The teachings that unraveled over the years for me, played into the fact that in an absolute way, it was perfectly orchestrated so that I could learn to stand up for myself and learn to listen to my own guidance, which is hard to do when you have handed all that power over to someone else. After all, who asked to be put up on the pedestal? I was starving for spiritual knowledge and jumped head first into a teacher-student relationship that ended up being manipulative and quite damaging. It was one where the responsibility of the teacher seemed to be able to rationalize their experience, to justify their actions, as being superior to the student(s) (i.e. me and the other members of the community).
The tricky part about relationships like these is that alongside the strange and traumatic parts are also aspects of great learning and love. The nuance here is thick and can be very difficult to differentiate, which also seems to be very human. It is challenging for the initial anger to transform into understanding. Something like, “hurt people hurt people” comes to mind. I have seen many of these retreat centers pride themselves on ‘transformation’, but they don’t seem to really be transforming…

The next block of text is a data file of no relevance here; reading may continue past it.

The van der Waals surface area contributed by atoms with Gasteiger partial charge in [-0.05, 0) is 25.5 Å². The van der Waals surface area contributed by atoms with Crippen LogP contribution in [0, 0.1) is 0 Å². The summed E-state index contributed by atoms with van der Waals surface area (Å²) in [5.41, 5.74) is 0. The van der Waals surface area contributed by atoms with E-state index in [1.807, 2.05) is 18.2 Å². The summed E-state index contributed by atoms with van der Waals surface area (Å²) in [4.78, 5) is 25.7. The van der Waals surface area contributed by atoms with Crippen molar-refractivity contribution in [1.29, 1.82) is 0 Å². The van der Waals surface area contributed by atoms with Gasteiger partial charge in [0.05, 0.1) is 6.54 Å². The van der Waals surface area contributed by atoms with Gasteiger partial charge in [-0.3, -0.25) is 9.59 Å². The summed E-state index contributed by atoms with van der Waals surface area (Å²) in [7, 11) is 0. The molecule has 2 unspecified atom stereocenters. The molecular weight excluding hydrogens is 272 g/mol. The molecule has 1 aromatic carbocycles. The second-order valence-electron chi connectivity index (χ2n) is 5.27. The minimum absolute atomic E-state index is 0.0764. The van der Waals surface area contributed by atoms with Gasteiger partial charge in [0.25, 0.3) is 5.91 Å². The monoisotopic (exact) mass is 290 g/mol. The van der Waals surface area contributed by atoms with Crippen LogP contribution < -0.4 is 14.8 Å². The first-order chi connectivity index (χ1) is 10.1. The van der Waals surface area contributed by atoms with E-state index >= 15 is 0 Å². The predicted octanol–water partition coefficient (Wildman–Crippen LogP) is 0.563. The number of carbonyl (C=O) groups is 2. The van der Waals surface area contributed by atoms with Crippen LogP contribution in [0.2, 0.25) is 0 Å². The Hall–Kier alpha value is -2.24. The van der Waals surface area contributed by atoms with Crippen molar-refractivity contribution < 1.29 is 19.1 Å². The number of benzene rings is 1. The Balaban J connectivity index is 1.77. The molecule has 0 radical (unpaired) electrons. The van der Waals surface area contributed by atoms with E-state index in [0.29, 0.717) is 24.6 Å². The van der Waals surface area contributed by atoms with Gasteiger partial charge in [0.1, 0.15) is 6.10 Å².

So they say “if it lands in your lap”, then now you have the opportunity or even the responsibility to say something. A handful of old and new friends have come to me in the years that followed with very similar situations and these encounters really inspired me to start to put together these thoughts and write this out. I appreciate the patience had by all.
So, what are some of the signs that you may be entering into a community with a dynamic that is unhealthy? Here are some I have gleaned.
1. The community has been running for many years, but no one has stayed for a significant period of time. Those that have stayed for a while then choose to leave all for similar reasons, OR you aren’t able to find out why they left at all, something like a cover-up. When asking about previous folks’ about their experience, you will get a feeling in your body; it might be obvious that something unpleasant caused them to leave.